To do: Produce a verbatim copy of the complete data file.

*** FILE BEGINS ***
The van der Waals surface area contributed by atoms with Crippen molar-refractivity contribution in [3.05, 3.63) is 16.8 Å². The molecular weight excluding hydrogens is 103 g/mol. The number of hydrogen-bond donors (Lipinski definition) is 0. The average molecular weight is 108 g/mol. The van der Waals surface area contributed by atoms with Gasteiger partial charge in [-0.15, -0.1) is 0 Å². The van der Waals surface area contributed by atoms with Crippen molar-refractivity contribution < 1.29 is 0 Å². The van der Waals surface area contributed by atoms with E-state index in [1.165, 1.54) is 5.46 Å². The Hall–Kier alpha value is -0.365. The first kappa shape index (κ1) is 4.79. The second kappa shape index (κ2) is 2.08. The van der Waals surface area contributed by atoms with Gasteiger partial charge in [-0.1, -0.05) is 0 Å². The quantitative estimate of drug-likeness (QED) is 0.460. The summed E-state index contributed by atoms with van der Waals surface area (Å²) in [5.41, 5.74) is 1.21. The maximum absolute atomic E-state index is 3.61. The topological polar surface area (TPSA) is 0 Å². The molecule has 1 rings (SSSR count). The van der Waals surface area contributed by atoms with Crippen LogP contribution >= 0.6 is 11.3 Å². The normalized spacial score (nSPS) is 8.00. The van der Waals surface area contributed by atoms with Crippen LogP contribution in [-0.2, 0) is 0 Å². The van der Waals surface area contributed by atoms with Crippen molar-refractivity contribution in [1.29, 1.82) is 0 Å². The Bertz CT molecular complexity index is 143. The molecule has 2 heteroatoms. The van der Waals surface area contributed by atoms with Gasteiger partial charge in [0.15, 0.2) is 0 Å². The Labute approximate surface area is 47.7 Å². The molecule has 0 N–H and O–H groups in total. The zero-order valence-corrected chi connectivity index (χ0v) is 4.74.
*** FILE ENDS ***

The van der Waals surface area contributed by atoms with Crippen molar-refractivity contribution in [3.05, 3.63) is 16.8 Å². The molecular weight excluding hydrogens is 103 g/mol. The number of hydrogen-bond donors (Lipinski definition) is 0. The average molecular weight is 108 g/mol. The van der Waals surface area contributed by atoms with Gasteiger partial charge in [-0.15, -0.1) is 0 Å². The van der Waals surface area contributed by atoms with Crippen molar-refractivity contribution < 1.29 is 0 Å². The van der Waals surface area contributed by atoms with E-state index in [1.165, 1.54) is 5.46 Å². The Hall–Kier alpha value is -0.365. The first kappa shape index (κ1) is 4.79. The second kappa shape index (κ2) is 2.08. The van der Waals surface area contributed by atoms with Gasteiger partial charge in [-0.1, -0.05) is 0 Å². The quantitative estimate of drug-likeness (QED) is 0.460. The summed E-state index contributed by atoms with van der Waals surface area (Å²) in [5.41, 5.74) is 1.21. The maximum absolute atomic E-state index is 3.61. The topological polar surface area (TPSA) is 0 Å². The molecule has 1 rings (SSSR count). The van der Waals surface area contributed by atoms with Crippen LogP contribution >= 0.6 is 11.3 Å². The normalized spacial score (nSPS) is 8.00. The van der Waals surface area contributed by atoms with Crippen LogP contribution in [-0.2, 0) is 0 Å². The van der Waals surface area contributed by atoms with Crippen molar-refractivity contribution in [1.29, 1.82) is 0 Å². The Bertz CT molecular complexity index is 143. The molecule has 2 heteroatoms. The van der Waals surface area contributed by atoms with Gasteiger partial charge in [0.15, 0.2) is 0 Å². The Labute approximate surface area is 47.7 Å². The molecule has 0 N–H and O–H groups in total. The zero-order valence-corrected chi connectivity index (χ0v) is 4.74.